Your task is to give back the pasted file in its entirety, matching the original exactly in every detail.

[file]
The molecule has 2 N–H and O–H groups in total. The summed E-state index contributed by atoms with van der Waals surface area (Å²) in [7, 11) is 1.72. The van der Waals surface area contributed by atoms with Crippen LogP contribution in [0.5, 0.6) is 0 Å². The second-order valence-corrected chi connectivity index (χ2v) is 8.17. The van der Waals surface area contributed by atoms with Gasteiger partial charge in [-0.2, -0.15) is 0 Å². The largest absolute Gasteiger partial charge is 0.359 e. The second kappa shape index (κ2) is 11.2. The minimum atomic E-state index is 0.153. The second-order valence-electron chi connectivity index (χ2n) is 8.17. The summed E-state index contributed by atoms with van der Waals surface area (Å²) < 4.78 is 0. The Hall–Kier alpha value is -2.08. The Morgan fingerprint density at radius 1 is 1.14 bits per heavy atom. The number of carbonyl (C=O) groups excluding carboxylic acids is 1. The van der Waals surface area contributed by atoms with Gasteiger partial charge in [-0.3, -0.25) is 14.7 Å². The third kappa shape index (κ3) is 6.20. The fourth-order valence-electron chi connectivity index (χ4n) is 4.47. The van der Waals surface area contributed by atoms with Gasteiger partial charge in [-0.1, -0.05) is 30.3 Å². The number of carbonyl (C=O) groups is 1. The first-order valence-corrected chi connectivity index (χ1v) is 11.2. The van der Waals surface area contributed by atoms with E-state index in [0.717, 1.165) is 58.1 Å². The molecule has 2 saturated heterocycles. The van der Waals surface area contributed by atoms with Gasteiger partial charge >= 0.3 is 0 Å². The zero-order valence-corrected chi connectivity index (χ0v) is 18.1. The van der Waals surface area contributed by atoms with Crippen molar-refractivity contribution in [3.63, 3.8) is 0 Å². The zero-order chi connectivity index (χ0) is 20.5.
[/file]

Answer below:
The molecule has 2 N–H and O–H groups in total. The summed E-state index contributed by atoms with van der Waals surface area (Å²) in [7, 11) is 1.72. The van der Waals surface area contributed by atoms with Crippen LogP contribution in [0.5, 0.6) is 0 Å². The second-order valence-corrected chi connectivity index (χ2v) is 8.17. The van der Waals surface area contributed by atoms with Gasteiger partial charge in [-0.2, -0.15) is 0 Å². The largest absolute Gasteiger partial charge is 0.359 e. The second kappa shape index (κ2) is 11.2. The minimum atomic E-state index is 0.153. The second-order valence-electron chi connectivity index (χ2n) is 8.17. The summed E-state index contributed by atoms with van der Waals surface area (Å²) < 4.78 is 0. The Hall–Kier alpha value is -2.08. The Morgan fingerprint density at radius 1 is 1.14 bits per heavy atom. The number of carbonyl (C=O) groups excluding carboxylic acids is 1. The van der Waals surface area contributed by atoms with Gasteiger partial charge in [-0.3, -0.25) is 14.7 Å². The third kappa shape index (κ3) is 6.20. The fourth-order valence-electron chi connectivity index (χ4n) is 4.47. The van der Waals surface area contributed by atoms with Gasteiger partial charge in [-0.1, -0.05) is 30.3 Å². The number of carbonyl (C=O) groups is 1. The first-order valence-corrected chi connectivity index (χ1v) is 11.2. The van der Waals surface area contributed by atoms with E-state index in [0.717, 1.165) is 58.1 Å². The molecule has 2 saturated heterocycles. The van der Waals surface area contributed by atoms with Gasteiger partial charge >= 0.3 is 0 Å². The zero-order valence-corrected chi connectivity index (χ0v) is 18.1. The van der Waals surface area contributed by atoms with Crippen molar-refractivity contribution in [3.63, 3.8) is 0 Å². The zero-order chi connectivity index (χ0) is 20.5.